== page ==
When Lorraine of the scrumptious blog Not Quite Nigella did a post on strawberry jam last week, I was positively gobsmacked and totally impressed. This stems in part from the fact that I did fail the preserves chapter in Home Ec. in fifth grade, sixth grade, my freshman year in high school, and my senior year in college. I just never seemed to have the patience to stand at a stove and stir a pot full of bubbling, fruity goo for the better part of an hour. As a result, I get my jams and jellies from the store and give anyone who has the gumption to make them at home a standing ovation.
Still, I’ll be thirty-five on Saturday and, more to redeem myself from the label of “kitchen failure” (Believe it or not, some people still think of me as such.), I wanted to do a jam recipe that was easy enough and didn’t involve all the faffing about with boiling jars and pectin and kilos of preserving sugar.
Luckily, I chanced on a recipe for confiture de lait (French-style milk jam) on the blog Our Adventures in Japan. Modified from a recipe from Cerfeuil’s Dip and Paste Book, it is a scrumptious cross between sweetened condensed milk and custard: a creamy, somewhat grainy, sugary confection that works beautifully on hot toast, scones, shortbread, pancakes, and even plain soda crackers. Oh, and it also does additional duty as a sauce for good vanilla ice cream and as a replacement for dulce de leche in filling alfajores, those Spanish sandwich cookies filled with unctuously good caramel.
I’m currently on a citrus kick at the moment, so I opted not to flavor mine with vanilla or tea. Instead, I added grated orange rind to give it a heavenly fragrance reminiscent of a Spanish summer in a citrus orchard and a delightful tang that kept the sweetness from becoming too much for the palate. I daresay lemon or lime zest would be just as gorgeous.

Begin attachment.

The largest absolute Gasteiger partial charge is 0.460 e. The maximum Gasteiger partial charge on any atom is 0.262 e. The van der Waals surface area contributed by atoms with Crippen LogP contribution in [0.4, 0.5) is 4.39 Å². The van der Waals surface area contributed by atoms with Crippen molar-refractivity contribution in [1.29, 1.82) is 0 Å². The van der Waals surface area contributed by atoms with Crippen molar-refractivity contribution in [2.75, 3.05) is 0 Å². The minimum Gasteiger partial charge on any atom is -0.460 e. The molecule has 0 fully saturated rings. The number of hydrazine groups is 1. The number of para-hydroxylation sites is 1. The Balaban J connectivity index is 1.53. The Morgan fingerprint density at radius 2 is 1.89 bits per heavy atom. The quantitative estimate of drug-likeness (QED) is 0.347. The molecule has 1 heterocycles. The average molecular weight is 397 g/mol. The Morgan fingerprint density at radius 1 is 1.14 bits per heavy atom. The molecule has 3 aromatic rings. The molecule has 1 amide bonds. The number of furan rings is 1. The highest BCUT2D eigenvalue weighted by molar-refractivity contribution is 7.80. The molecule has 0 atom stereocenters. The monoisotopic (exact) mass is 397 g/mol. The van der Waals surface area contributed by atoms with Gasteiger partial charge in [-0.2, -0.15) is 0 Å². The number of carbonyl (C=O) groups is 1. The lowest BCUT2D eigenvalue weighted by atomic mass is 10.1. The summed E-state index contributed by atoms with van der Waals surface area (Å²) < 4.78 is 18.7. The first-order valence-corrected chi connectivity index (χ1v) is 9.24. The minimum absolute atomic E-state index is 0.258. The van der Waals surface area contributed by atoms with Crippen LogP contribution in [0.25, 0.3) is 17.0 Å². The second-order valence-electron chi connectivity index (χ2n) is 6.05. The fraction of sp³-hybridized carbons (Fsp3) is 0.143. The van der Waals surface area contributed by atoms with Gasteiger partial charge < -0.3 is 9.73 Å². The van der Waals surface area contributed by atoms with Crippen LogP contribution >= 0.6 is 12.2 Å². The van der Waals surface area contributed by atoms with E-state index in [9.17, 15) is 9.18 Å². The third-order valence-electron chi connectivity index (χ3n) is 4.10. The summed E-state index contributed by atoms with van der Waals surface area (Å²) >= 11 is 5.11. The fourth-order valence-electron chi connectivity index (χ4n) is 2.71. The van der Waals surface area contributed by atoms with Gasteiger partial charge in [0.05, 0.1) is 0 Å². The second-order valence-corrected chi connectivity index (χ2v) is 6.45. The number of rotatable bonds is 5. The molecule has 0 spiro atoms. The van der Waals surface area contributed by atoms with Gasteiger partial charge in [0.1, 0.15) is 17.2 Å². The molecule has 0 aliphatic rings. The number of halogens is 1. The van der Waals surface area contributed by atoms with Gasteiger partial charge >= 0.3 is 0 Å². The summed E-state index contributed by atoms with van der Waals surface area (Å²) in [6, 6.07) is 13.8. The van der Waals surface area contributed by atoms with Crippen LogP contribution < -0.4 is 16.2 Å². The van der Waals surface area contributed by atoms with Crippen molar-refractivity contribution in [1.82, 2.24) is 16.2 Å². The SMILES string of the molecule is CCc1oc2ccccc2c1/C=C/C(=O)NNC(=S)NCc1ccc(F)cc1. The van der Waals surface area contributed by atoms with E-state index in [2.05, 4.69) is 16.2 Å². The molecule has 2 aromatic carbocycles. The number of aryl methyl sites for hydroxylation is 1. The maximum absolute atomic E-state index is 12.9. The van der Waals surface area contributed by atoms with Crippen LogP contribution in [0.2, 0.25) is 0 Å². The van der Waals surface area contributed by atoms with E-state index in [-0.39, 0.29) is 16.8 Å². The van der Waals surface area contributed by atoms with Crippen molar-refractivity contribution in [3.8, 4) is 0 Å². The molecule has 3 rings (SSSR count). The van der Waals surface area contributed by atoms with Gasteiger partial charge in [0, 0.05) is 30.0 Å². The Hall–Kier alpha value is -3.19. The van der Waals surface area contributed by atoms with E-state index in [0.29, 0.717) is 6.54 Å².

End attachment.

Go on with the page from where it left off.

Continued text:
I’ve tweaked the amount of the ingredients as well as the cooking method, but the results, I assure you, are nothing short of fabulous. Even those of you who are , like me, balky at making preserves, will find this an easy enough project.
Confiture de Lait avec Orange
- 200mL carton full-cream milk
- 250mL carton all-purpose cream or double cream
- scant 3/4 cup granulated white sugar
- zest of one large Seville / Sunkist orange, grated
Put all the ingredients in an enamel saucepan and stir well. Place on medium heat and bring to a boil whilst stirring. Turn heat down to its lowest setting and cook, whilst stirring, till the mixture becomes very thick (large bubbles will form) and changes color from very pale cream to a rich amber, about 30 – 45 minutes.
Pour into a heatproof bowl and allow to cool for 5 – 10 minutes before pouring into a jar. Cover and store in the fridge.
Makes one cup worth of jam.